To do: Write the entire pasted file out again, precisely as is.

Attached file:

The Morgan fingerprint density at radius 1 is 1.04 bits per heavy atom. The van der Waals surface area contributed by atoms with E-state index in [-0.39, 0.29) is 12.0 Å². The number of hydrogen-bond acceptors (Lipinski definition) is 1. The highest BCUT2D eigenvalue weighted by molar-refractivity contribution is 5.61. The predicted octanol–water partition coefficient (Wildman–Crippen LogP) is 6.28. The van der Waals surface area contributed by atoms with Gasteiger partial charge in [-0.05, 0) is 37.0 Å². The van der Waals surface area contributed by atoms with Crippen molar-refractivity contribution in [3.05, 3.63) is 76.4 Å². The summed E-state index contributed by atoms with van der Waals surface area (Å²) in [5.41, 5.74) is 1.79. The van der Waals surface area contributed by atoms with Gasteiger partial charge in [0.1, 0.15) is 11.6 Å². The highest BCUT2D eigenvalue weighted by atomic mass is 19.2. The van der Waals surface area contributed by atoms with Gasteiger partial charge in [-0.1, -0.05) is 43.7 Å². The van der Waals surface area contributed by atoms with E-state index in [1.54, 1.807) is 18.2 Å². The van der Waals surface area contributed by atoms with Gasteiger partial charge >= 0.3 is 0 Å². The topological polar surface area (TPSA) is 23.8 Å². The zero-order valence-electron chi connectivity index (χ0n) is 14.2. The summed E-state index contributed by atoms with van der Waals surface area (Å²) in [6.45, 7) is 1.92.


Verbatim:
The Morgan fingerprint density at radius 1 is 1.04 bits per heavy atom. The van der Waals surface area contributed by atoms with E-state index in [-0.39, 0.29) is 12.0 Å². The number of hydrogen-bond acceptors (Lipinski definition) is 1. The highest BCUT2D eigenvalue weighted by molar-refractivity contribution is 5.61. The predicted octanol–water partition coefficient (Wildman–Crippen LogP) is 6.28. The van der Waals surface area contributed by atoms with Gasteiger partial charge in [-0.05, 0) is 37.0 Å². The van der Waals surface area contributed by atoms with Crippen molar-refractivity contribution in [3.05, 3.63) is 76.4 Å². The summed E-state index contributed by atoms with van der Waals surface area (Å²) in [5.41, 5.74) is 1.79. The van der Waals surface area contributed by atoms with Gasteiger partial charge in [0.1, 0.15) is 11.6 Å². The highest BCUT2D eigenvalue weighted by atomic mass is 19.2. The van der Waals surface area contributed by atoms with Gasteiger partial charge in [-0.1, -0.05) is 43.7 Å². The van der Waals surface area contributed by atoms with E-state index in [1.54, 1.807) is 18.2 Å². The van der Waals surface area contributed by atoms with Gasteiger partial charge >= 0.3 is 0 Å². The topological polar surface area (TPSA) is 23.8 Å². The zero-order valence-electron chi connectivity index (χ0n) is 14.2. The summed E-state index contributed by atoms with van der Waals surface area (Å²) in [6.45, 7) is 1.92.